Gold and flowers float before my eyes
God’s angel scatters them around me.
Say, will I have wings in my life too,
Or first in his star house?
Why are you squeezing my hand together?
Why my cheek, your cheek?
It is wet and yet burns like the flames,
I’ll be with you all my life.
Let only your tears no longer flow
I have to cry, when you’re sad.
O how tired! – It wants to close my eye
Look – look – how the angel kisses too.
Time of search
In an early fairy tale (The Flowers of Little Ida) we get a beautiful, if certainly idealized picture of the young author.
“My poor flowers are dead, said little Ida. They were so beautiful yesterday, and now all the leaves are hanging down, why do they do that? she asked the student sitting on the sofa, because she loved him very much: he could tell the most beautiful stories and cut out such funny pictures: Hearts with little women dancing in them; flowers and big locks where doors could be opened; it was a funny student.“
This year he also met Riborg Voigt, the sister of his student friend Christian Voigt. The pretty girl was taken with the young artist and enthusiastic about his work, and Andersen fell in love with her right away.
There was even a secret engagement, but as Riborg had already been promised to another man, the two had to separate and renounce a life together.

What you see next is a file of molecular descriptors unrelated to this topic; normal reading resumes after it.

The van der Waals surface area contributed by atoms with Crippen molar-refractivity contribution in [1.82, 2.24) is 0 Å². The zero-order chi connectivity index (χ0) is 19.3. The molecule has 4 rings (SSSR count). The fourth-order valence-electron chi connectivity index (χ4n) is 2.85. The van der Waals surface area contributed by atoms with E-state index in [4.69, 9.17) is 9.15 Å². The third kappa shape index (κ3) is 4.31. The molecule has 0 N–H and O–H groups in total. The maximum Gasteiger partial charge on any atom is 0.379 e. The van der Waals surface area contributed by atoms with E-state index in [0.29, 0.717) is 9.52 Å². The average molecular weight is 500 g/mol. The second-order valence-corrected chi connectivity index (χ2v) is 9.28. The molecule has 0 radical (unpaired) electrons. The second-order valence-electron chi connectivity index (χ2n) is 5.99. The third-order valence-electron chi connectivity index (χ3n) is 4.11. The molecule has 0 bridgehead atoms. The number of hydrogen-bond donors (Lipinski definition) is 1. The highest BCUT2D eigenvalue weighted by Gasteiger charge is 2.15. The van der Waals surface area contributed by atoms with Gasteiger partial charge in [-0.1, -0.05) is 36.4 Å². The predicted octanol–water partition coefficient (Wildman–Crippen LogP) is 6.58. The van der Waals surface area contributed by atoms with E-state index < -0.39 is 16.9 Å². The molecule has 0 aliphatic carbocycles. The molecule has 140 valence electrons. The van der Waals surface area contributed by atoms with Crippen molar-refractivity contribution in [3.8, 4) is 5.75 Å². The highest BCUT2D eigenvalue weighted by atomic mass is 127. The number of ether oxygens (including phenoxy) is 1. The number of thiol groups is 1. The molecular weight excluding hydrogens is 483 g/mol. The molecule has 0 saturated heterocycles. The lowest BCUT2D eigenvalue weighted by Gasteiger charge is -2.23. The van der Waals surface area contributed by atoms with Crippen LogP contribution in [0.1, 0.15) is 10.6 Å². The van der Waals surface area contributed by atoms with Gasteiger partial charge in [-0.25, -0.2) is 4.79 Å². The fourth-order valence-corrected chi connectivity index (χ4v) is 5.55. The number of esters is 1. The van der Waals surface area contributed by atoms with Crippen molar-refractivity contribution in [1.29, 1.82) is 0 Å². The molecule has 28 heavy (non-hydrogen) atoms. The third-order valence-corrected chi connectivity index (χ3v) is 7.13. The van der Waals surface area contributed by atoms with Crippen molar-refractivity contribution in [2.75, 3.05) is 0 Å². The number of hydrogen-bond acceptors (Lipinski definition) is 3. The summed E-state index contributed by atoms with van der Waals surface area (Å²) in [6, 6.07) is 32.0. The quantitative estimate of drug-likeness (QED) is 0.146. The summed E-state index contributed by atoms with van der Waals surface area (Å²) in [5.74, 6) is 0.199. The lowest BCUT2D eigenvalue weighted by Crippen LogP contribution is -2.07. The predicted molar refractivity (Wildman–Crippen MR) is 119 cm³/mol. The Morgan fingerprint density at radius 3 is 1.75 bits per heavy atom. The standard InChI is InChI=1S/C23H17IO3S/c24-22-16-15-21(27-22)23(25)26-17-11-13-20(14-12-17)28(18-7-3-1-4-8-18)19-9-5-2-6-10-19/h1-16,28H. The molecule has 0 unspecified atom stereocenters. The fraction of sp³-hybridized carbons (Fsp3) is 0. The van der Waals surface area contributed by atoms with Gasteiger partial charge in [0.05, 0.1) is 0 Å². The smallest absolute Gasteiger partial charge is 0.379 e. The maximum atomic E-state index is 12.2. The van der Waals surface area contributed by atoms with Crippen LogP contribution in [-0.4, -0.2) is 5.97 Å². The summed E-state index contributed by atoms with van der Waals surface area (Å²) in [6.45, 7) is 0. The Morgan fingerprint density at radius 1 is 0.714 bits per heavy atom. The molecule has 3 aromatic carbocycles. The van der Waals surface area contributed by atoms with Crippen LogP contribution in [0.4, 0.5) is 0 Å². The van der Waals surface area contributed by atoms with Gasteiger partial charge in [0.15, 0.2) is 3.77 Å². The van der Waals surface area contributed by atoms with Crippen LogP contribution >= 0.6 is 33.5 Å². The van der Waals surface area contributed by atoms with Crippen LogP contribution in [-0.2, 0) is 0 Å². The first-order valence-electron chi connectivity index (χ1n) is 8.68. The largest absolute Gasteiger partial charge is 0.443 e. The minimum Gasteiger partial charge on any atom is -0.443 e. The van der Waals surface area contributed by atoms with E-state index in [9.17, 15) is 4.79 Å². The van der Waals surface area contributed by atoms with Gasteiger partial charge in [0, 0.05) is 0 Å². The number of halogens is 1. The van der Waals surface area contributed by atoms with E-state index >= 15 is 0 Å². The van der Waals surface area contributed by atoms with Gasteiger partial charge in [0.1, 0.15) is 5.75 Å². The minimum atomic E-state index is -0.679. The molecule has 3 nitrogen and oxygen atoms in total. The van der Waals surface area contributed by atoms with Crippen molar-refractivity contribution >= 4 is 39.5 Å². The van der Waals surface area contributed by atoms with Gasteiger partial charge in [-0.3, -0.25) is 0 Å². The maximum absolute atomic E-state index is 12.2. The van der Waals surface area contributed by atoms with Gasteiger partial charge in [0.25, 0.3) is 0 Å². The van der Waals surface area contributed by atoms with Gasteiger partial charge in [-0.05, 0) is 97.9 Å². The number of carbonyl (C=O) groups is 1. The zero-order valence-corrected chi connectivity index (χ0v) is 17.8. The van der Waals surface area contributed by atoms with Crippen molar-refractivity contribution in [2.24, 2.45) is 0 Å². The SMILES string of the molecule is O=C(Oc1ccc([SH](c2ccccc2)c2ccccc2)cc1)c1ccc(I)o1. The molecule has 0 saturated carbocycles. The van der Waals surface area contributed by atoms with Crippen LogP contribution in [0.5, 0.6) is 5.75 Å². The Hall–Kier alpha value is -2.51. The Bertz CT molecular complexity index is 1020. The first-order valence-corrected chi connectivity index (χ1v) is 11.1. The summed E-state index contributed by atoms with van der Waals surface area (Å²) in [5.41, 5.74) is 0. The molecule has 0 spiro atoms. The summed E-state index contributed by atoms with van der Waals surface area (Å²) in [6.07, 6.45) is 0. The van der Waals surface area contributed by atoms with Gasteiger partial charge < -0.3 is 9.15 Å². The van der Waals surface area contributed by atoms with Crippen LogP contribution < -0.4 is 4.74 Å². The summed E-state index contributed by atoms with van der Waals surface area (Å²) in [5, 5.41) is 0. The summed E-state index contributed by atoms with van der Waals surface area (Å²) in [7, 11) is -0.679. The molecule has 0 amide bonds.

The letter that Riborg wrote to him to say goodbye was to be kept by Andersen in a small leather bag and kept with him for the rest of his life.
After the marriage of his first love, Andersen embarks on the first of his many journeys, which take him to Germany, Italy, Spain and the Ottoman Empire.
“On September 5, I crossed the Simplon to Italy. On the very day that I came to Copenhagen 14 years ago, poor and helpless, I was to enter this land of my longing and poet’s happiness… Everything was sunshine, everything was spring. The grapes hung in long threads from tree to tree – never have I seen Italy so beautiful later…“
First trip to Italy
At the end of his life there will have been almost thirty journeys abroad, which led him not only across Europe, but to the remotest corners of Asia and Africa.
In October 1830 Andersen lived in Rome for a few weeks and there he received the news of his mother’s death. Fortunately he had a circle of friends around him to comfort him in his suffering and so he quickly recovered from this stroke of fate.
In the spring of the following year he is back on the road, this time heading south to the top of the Italian boot.
In his notes you can see how much he loves the country and the people and how good life under the Italian sun is for his maltreated soul. Everywhere he walks with an open artistic gaze and soaks everything up to use it later in his fairy tales.